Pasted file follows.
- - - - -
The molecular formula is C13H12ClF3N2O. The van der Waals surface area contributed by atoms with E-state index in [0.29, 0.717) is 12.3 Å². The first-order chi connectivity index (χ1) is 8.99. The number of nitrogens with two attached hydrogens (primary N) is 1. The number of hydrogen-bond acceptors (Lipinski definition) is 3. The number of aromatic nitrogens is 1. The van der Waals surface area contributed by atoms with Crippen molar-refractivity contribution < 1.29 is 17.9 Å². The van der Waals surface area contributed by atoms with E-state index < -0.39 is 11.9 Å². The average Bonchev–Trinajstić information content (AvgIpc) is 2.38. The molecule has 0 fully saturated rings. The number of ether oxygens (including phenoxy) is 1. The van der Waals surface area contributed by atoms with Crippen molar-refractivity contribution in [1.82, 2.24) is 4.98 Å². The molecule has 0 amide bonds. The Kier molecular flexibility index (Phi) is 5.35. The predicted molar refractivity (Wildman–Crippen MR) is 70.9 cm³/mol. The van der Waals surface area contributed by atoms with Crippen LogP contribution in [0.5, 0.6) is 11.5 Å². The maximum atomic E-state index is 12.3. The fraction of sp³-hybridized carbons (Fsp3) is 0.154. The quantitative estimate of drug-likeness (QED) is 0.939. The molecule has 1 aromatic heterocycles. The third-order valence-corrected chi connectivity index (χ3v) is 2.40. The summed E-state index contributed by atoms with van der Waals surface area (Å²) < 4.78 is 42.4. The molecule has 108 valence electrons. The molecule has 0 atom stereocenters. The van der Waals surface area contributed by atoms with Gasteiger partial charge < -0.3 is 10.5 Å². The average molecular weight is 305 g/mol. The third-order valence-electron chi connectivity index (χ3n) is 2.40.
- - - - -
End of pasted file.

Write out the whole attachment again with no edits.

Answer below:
The molecular formula is C13H12ClF3N2O. The van der Waals surface area contributed by atoms with E-state index in [0.29, 0.717) is 12.3 Å². The first-order chi connectivity index (χ1) is 8.99. The number of nitrogens with two attached hydrogens (primary N) is 1. The number of hydrogen-bond acceptors (Lipinski definition) is 3. The number of aromatic nitrogens is 1. The van der Waals surface area contributed by atoms with Crippen molar-refractivity contribution < 1.29 is 17.9 Å². The van der Waals surface area contributed by atoms with E-state index < -0.39 is 11.9 Å². The average Bonchev–Trinajstić information content (AvgIpc) is 2.38. The molecule has 0 fully saturated rings. The number of ether oxygens (including phenoxy) is 1. The van der Waals surface area contributed by atoms with Crippen molar-refractivity contribution in [1.82, 2.24) is 4.98 Å². The molecule has 0 amide bonds. The Kier molecular flexibility index (Phi) is 5.35. The predicted molar refractivity (Wildman–Crippen MR) is 70.9 cm³/mol. The van der Waals surface area contributed by atoms with Crippen LogP contribution in [0.5, 0.6) is 11.5 Å². The maximum atomic E-state index is 12.3. The fraction of sp³-hybridized carbons (Fsp3) is 0.154. The quantitative estimate of drug-likeness (QED) is 0.939. The molecule has 1 aromatic heterocycles. The third-order valence-corrected chi connectivity index (χ3v) is 2.40. The summed E-state index contributed by atoms with van der Waals surface area (Å²) < 4.78 is 42.4. The molecule has 108 valence electrons. The molecule has 0 atom stereocenters. The van der Waals surface area contributed by atoms with Gasteiger partial charge < -0.3 is 10.5 Å². The average molecular weight is 305 g/mol. The third-order valence-electron chi connectivity index (χ3n) is 2.40.